Snow and trail summary 1st February 2021

[UPDATED 4th February: Melting has been very rapid at low and mid elevations, steadier in the high country. Garner Valley and areas below 5000ft are basically clear, with sun-exposed slopes below 6000ft clearing fast. Idyllwild has lost 75% of its three feet of snow. At San Jacinto Peak this morning, I measured about 34 inches, a loss of 15%. Spikes are invaluable on all well-traveled trails above at least 6000ft, snowshoes are recommended above 8000ft, and are essential for off-trail travel anywhere above 7000ft. Melting will accelerate rapidly, as temperatures are forecast to be about ten degrees above average at all elevations for the next 5-6 days.]

Our seventh snow storm of winter 2020/21, and the third in one week, came on Friday 29th January. In Idyllwild at 5550ft, seven inches fell overnight, with an additional 5.5 inches during the daylight hours of Friday. In combination with back-to-back storms the previous weekend (discussed here), Idyllwild received more than an entire winter’s worth of snow, 33.5 inches, in just one week (the long-term average being 32 inches per winter).

Conditions on my ascent to San Jacinto Peak on 31st January are described in more detail in yet another overly long and rambling video discussion (I’ll learn to talk less soon I promise). I ascended via the east side trails (Devil’s Slide, Wellman, and Peak trails) and descended the west side via Deer Springs Trail. Snow conditions were greatly improved compared to just five days ago, with the fresh snow being much more consolidated and firm, with snowshoes only sinking in a few inches rather than feet.

Yet again, there was little difference in snowfall between the mid and upper elevations, with actually slightly less fresh snow in this latest storm at San Jacinto Peak (10,810ft) than in Idyllwild (at 5550ft), probably because the high country was above the clouds for some of the storm system. Snow depths measured today are listed at the foot of this posting. Although excellent tracks are in place on some major trails (discussed below), nevertheless cautious navigation is strongly recommended everywhere.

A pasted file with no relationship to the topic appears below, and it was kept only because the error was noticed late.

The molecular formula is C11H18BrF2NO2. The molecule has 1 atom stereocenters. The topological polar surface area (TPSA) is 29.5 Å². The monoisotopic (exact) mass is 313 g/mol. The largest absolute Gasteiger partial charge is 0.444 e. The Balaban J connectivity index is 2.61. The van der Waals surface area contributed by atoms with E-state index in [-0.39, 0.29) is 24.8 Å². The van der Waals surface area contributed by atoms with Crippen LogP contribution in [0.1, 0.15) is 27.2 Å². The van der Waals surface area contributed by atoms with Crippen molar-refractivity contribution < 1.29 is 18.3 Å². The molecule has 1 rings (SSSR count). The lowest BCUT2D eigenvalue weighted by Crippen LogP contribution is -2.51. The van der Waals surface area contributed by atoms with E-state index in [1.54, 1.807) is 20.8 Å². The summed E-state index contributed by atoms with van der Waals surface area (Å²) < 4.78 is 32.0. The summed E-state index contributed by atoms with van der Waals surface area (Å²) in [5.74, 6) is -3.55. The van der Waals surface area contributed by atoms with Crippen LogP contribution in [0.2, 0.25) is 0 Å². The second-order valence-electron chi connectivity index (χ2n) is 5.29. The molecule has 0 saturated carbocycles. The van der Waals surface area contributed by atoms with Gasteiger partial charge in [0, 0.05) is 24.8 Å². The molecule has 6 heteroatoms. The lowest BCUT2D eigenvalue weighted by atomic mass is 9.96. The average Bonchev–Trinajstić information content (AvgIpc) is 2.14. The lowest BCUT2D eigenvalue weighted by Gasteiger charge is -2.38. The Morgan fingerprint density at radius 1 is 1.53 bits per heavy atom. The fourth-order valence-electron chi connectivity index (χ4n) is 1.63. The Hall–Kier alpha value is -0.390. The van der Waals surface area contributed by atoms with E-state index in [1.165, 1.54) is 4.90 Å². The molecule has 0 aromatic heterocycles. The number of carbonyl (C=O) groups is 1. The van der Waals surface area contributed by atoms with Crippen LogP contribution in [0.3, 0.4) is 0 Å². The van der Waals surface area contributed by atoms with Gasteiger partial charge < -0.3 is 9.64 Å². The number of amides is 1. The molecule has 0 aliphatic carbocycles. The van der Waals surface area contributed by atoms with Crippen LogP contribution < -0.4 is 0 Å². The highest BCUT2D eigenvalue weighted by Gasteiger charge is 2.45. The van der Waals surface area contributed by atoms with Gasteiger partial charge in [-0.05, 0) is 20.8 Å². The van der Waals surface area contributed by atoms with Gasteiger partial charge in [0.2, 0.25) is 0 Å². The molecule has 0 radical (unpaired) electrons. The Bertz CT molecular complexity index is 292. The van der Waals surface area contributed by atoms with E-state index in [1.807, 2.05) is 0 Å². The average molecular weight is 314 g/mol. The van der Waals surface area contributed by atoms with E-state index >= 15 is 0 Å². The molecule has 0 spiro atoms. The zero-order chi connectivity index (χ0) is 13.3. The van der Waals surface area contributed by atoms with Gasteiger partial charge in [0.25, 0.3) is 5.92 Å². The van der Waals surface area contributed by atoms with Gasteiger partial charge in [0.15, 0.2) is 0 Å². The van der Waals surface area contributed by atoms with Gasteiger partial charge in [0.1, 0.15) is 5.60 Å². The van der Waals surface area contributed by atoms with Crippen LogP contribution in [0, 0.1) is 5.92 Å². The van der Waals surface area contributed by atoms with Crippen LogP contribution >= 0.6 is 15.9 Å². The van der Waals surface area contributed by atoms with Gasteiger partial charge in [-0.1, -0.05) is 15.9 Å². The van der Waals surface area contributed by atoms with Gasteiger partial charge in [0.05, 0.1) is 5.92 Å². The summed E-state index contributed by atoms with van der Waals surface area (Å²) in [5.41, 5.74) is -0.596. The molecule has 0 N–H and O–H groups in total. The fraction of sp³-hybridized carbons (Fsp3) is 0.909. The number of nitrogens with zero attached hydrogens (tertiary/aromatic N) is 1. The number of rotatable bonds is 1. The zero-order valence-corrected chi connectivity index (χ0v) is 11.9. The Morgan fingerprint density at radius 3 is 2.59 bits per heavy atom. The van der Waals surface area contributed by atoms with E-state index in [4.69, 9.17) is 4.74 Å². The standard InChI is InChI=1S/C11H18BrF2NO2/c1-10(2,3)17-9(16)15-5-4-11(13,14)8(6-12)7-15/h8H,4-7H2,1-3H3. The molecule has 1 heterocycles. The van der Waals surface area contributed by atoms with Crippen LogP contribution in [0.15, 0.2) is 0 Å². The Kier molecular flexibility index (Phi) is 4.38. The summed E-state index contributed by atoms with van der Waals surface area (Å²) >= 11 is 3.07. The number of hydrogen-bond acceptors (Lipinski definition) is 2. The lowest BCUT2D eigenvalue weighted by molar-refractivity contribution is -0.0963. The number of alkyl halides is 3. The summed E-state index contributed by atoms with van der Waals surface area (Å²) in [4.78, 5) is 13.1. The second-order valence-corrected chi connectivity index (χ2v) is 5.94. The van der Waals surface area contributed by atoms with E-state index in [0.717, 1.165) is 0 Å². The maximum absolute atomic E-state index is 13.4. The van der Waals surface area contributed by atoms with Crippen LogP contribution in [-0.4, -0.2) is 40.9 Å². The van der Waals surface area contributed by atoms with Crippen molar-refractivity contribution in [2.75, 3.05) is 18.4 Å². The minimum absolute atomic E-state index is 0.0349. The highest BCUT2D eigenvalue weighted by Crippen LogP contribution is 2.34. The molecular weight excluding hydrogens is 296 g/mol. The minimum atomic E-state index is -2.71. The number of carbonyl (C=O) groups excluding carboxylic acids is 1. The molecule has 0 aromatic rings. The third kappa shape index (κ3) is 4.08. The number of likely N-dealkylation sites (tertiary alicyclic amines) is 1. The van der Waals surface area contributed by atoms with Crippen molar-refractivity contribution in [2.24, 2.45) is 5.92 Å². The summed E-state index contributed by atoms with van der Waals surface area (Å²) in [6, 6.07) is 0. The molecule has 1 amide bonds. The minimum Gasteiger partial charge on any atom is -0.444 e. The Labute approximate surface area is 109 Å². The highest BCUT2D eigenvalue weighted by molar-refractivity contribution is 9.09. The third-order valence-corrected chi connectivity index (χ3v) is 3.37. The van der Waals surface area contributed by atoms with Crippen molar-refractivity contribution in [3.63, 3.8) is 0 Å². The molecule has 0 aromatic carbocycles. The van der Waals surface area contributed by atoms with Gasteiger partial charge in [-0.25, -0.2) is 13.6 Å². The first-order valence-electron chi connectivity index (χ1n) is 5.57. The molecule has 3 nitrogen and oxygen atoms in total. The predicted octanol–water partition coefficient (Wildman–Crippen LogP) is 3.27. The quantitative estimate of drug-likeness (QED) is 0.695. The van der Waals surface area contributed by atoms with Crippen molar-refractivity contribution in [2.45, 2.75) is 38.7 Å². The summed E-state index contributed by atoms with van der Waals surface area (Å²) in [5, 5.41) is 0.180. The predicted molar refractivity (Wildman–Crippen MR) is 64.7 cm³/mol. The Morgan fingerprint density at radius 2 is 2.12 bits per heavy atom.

Snow depths are currently ideal for snowshoeing everywhere above about 6000ft, potentially lower on less exposed trails that will melt slowly. With rapid melting expected, and compaction caused by freeze-thaw cycles and hiker traffic, conditions will deteriorate for snowshoeing over the next few days, especially on more heavily traveled trails below 8000ft. Nevertheless, snowshoes will be invaluable anywhere off trail above about 8000ft for the foreseeable future. In addition to snowshoes, and as conditions change, spikes are strongly recommended for the foreseeable future everywhere above about 4500ft. They will be especially valuable on well-consolidated tracks (e.g., Devil’s Slide and Deer Springs trails) on colder mornings when conditions are icy, and for decsending.

Consolidation of layers in the snow should be rapid with warming temperatures and a strong February sun over the next week. The avalanche risk in the high country has diminished due to the relatively shallow snow depth, but should still be considered by anyone venturing above 9000ft or especially on to steep north-facing slopes due to the large quantity of subsurface graupel. Be aware of subsurface whoomphing noises, and significant cracking perpendicular to the slope. Current risk is in the usual locations on the north face of San Jacinto and Tahquitz peaks, but in past years has also been observed on relatively steep, less vegetated slopes, such as the Peak Trail and East Ridge Trail routes on the eastern flank of San Jacinto Peak.

Despite unseasonably warm temperatures in the high country for the next week or so, hikers should be prepared for temperatures generally below freezing in the high country, and well below freezing when considering wind chill effects.

The USFS gate at Humber Park is closed. There is legal parking for nine vehicles only just below the gate (assuming the road below that point is open). Vehicles parked there this weekend were issued with warning notices by California Highway Patrol. On weekends this year (and some weekdays) the uppermost 0.1 mile of Fern Valley Road has usually been closed by CHP at its junction with Forest Drive. Although parking is normally legal along Forest Drive, CHP has towed vehicles parked along that street on recent weekends. Exercise considerable caution when parking anywhere in this area.

The gate on South Ridge Road is closed. The unpaved section of Tahquitz View Drive has now been plowed, and there is safe parking on Tahquitz View Drive at or near the foot of South Ridge Road for a small number of vehicles.

Azalea Drive, the access road to Marion Mountain trailhead, has not been ploughed. The USFS gate about 0.5 mile below the trailhead is closed.